Understanding Titrations

  • Titrations are a method of analysis used in chemistry to determine the concentration of an unknown solution by neutralising it with a solution of known concentration.
  • The solution of known concentration is referred to as the titrant while the solution of unknown concentration is known as the analyte.
  • The point of the titration where the reaction is complete and all the analyte has reacted with the titrant is called the equivalence point.
  • The end point is an indication, usually a colour change due to an indicator, which signals that the equivalence point has been reached.
  • It’s essential to understand that the end point and the equivalence point may not always coincide. This discrepancy is referred to as indicator error.

Process of a Titration

  • A titration process typically begins with the analyte placed in a flask along with a few drops of an indicator.
  • The titrant is then added from a burette into the flask containing the analyte and indicator until the end point is reached.
  • It is important to add the titrant slowly, especially as you approach the end point, to avoid overshooting the end point.
  • The volume of titrant used to reach the end point is measured and used to calculate the concentration of the analyte.

Calculations in Titrations

  • Moles of titrant can be calculated by multiplying the concentration (in mol/L) by the volume (in L) used in the titration.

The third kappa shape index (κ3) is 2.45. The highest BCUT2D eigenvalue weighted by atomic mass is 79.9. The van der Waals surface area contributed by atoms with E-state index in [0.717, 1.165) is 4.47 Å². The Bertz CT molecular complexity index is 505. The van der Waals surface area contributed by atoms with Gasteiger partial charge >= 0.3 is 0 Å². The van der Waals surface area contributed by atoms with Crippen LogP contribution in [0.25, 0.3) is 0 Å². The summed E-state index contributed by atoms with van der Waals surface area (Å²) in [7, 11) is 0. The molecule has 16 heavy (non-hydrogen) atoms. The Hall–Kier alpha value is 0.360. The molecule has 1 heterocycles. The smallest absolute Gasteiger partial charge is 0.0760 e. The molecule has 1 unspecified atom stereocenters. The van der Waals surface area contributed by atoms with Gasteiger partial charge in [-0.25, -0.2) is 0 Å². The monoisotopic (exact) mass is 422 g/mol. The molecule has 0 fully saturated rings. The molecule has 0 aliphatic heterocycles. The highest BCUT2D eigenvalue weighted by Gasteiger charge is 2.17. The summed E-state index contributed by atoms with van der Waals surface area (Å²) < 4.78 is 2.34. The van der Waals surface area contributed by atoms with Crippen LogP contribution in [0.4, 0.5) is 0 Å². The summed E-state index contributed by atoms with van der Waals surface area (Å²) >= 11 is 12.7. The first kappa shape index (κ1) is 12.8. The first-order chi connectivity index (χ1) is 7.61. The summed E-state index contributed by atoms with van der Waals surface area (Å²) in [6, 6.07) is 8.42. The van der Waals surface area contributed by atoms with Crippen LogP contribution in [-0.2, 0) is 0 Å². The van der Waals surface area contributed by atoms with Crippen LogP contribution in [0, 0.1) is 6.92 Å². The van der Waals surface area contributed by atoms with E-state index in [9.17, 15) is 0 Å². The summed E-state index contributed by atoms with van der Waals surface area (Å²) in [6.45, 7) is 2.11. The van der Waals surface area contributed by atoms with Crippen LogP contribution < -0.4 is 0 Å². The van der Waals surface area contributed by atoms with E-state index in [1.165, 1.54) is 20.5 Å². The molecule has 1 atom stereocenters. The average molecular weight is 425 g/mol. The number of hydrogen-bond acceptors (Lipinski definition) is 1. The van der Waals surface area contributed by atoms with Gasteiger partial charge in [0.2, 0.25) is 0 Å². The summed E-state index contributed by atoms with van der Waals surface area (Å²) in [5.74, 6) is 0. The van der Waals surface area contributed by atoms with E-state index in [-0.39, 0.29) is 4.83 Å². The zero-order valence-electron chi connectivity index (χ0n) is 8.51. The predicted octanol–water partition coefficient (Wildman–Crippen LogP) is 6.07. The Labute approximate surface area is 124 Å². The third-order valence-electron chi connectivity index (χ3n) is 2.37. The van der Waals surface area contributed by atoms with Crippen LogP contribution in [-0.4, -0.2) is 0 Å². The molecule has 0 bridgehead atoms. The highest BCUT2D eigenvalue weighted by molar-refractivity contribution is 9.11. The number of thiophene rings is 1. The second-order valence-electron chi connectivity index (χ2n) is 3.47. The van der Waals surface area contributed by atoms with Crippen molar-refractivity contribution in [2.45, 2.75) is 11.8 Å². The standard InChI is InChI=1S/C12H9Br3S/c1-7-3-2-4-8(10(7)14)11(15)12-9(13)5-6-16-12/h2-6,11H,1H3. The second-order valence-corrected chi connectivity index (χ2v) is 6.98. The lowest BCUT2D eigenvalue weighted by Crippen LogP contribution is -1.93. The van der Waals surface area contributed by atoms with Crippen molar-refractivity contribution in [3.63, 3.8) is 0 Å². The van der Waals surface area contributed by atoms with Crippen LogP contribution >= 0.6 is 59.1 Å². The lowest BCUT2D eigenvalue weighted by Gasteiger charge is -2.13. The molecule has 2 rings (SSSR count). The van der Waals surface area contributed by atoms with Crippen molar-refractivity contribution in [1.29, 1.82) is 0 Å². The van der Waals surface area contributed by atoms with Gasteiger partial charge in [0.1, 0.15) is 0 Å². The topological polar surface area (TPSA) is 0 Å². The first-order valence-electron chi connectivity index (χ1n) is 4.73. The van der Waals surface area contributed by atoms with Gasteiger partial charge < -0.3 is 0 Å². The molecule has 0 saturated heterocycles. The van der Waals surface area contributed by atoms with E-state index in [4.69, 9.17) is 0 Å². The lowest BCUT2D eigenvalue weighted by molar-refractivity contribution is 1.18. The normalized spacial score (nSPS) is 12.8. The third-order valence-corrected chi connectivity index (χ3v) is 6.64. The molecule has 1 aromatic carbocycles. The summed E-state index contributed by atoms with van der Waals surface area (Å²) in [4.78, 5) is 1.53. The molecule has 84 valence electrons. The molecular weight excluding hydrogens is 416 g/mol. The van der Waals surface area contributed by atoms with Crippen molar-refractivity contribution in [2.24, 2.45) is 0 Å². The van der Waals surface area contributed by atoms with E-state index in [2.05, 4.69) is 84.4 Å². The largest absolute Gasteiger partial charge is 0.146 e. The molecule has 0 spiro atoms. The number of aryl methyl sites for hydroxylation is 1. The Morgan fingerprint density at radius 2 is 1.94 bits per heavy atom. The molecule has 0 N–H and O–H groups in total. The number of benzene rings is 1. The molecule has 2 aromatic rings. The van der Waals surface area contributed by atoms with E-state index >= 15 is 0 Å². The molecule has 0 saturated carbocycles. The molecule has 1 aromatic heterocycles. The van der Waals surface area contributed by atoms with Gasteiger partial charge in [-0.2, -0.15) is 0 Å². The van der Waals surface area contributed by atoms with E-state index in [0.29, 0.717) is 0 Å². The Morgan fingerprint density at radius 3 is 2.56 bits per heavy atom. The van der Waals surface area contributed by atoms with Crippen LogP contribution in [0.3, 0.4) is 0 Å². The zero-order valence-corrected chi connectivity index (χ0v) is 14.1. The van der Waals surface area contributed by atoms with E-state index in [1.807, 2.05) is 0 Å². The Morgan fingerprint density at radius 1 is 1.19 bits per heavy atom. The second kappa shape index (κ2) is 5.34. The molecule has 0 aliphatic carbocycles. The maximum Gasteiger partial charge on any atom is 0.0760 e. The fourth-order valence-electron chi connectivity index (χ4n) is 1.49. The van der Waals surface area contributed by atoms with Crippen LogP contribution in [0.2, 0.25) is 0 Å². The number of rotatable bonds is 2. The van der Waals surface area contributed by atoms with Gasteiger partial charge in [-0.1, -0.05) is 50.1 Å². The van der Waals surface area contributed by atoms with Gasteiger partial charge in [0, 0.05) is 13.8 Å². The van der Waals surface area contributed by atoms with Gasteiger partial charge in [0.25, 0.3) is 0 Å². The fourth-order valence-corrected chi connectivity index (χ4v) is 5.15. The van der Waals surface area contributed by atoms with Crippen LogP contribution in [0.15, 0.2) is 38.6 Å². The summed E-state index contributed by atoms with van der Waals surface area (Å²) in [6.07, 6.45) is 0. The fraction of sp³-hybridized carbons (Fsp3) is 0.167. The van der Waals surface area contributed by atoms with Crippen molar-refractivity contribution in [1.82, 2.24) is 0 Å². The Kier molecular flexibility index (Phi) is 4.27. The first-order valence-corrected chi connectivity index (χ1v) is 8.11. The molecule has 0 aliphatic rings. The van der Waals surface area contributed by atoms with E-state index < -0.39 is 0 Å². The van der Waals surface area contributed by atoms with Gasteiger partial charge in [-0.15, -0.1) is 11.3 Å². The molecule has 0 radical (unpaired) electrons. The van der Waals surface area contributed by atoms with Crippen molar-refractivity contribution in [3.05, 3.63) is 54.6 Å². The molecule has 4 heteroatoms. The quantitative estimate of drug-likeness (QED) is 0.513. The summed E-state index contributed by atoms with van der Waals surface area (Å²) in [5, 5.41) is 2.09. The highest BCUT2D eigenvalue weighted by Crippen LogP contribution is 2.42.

• The balanced chemical equation for the reaction taking place gives the mole ratio between the titrant and the analyte.
  • The mole ratio is used to calculate the moles, and subsequently the concentration, of the unknown analyte.

Indicators in Titrations

  • An indicator is a substance that changes colour at or near the equivalence point of the titration.
  • The choice of indicator depends on the nature of the reaction. Phenolphthalein is commonly used in acid-base titrations where it turns from pink to colourless as the solution becomes acidic.
  • Some titrations might not require an indicator, if the reaction itself produces a visible change, these are called self-indicating reactions.

Remember to practice titration calculations to help solidify your understanding. Always refer to the balanced chemical equation for the reaction to determine the mole ratio between the reactants. And finally, while performing a titration, always ensure to add the titrant slowly to avoid overshooting the end point.